By John A. Charles, Jr.
Earlier this year the state legislature passed a bill requiring the Oregon Transportation Commission (OTC) to apply for federal authorization to implement “value pricing” on two regional highways: I-205, and I-5 from the Washington border to the intersection with I-205. The OTC must apply by December 31, 2018.
Although value pricing may sound vague or somewhat ominous, motorists should be happy with this new policy. It has the potential to eliminate traffic congestion and create a revenue stream that will allow us to build the new highways and bridges that we need.
First, some background. “Value pricing” is a bureaucratic term for electronic tolling of highways where the toll rates vary based on the density of traffic. Usually, the rates change based on time of day, direction of travel, and day of the week. The rates are set to ensure 45 MPH driving conditions at all times of the day, hence the “value” offered to motorists.
There are many possible variations on this theme. In most cases, value pricing is used on new highway lanes, allowing drivers the option of staying in the unpriced, general purpose lanes. That probably will not be feasible in the Portland region because there is no room for an entire new network of priced lanes on I-5.
In some ways this is a blessing, because variable tolling will make our current lanes more productive. If priced properly, it’s possible that new lanes will not even be needed, saving us the expense of construction.
Value pricing is necessary because our current system cannot address congestion. Our highway network is an open access system, where each trip appears to be “free.” Of course, it’s not free – it’s being paid for by various back-door mechanisms such as motor fuel taxes, vehicle registration fees, and random federal grants. But we think it’s free, so during peak hours we see a “stampede” effect.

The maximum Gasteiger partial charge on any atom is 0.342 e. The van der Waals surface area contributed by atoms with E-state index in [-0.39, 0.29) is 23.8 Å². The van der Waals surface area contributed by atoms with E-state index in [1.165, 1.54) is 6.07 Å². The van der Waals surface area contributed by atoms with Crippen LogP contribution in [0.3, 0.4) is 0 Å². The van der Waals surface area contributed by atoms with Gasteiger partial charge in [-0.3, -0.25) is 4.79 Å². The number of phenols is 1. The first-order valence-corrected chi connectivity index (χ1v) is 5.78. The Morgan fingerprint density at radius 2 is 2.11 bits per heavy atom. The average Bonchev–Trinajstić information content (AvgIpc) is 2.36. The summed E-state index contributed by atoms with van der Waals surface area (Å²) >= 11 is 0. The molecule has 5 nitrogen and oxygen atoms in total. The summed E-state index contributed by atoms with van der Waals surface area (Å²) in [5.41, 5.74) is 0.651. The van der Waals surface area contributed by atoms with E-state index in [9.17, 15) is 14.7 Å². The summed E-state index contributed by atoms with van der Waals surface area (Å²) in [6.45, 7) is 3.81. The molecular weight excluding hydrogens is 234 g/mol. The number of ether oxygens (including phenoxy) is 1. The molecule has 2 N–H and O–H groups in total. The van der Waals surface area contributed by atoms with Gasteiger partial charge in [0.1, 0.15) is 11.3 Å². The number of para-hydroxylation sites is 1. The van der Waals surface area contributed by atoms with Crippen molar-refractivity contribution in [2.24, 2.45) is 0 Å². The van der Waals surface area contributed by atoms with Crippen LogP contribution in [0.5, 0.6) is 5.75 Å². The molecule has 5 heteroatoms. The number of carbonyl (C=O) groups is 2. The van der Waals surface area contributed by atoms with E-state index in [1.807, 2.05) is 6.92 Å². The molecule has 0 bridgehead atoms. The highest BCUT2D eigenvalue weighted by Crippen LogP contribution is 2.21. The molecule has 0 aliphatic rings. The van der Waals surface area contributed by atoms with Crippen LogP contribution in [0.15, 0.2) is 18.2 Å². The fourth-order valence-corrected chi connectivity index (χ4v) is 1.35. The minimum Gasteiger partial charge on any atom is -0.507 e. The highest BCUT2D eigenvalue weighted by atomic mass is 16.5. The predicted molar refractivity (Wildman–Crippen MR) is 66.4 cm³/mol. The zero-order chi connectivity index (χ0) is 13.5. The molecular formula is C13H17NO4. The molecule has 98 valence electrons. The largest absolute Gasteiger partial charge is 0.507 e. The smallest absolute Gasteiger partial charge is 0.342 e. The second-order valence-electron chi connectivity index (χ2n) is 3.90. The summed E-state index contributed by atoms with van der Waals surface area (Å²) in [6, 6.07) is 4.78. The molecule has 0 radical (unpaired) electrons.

When too many people try to get on at the same time, per-lane throughput drops substantially. The carrying capacity for most highways is roughly 1,800 vehicles per-hour in each lane. At times of hyper-congestion, this can drop to 900 vehicles or fewer.
By using variable pricing, we can clear up the stampede and get per-lane travel back to 1,600 or 1,800 vehicles per-hour. In essence, value pricing allows us to “toll on” more people than we “toll off.”
The effect of this was seen recently when tolls on the Port Mann Bridge in Canada were removed on September 1. The Port Mann is a 10-lane bridge over the Fraser River near Vancouver. After tolls were removed, the result was a huge increase in congestion. One driver saw her daily commute increase by 25 minutes each way. She told a news reporter, “Absolutely, it’s terrible. It’s selfish but I want those tolls back on.”
In addition to the benefits of free-flow driving conditions, variable tolling will also create the dedicated revenue stream we need for future highway expansion. There is no doubt that we need several new bridges over the Columbia River, plus additional highway lanes elsewhere. Value pricing will tell us where to build, when to build, and who is willing to pay.
Fortunately, the Oregon Constitution does not allow toll revenues to be siphoned off for non-highway uses such as light rail construction. Therefore, money paid by motorists will benefit them directly.
The new law mandates value pricing on two specific highways but also authorizes the OTC to implement pricing anywhere else. Since the Portland highway network is an integrated system including I-84, I-5, I-405, HW 26, HW 217, and I-205, it would be better to implement value pricing region-wide to ensure that motorists get what they want: free-flow driving conditions, at all times of the day.
Most new highways being built around the world are using electronic tolling with variable rates. The new Oregon law is an opportunity for us to learn from that experience and to implement a Portland highway pricing system that truly delivers “value” for motorists.
John A. Charles, Jr. is President and CEO of the Portland-based Cascade Policy Institute, Oregon’s free market public policy research organization. A version of this article appeared in the Wilsonville Spokesman on November 1, 2017.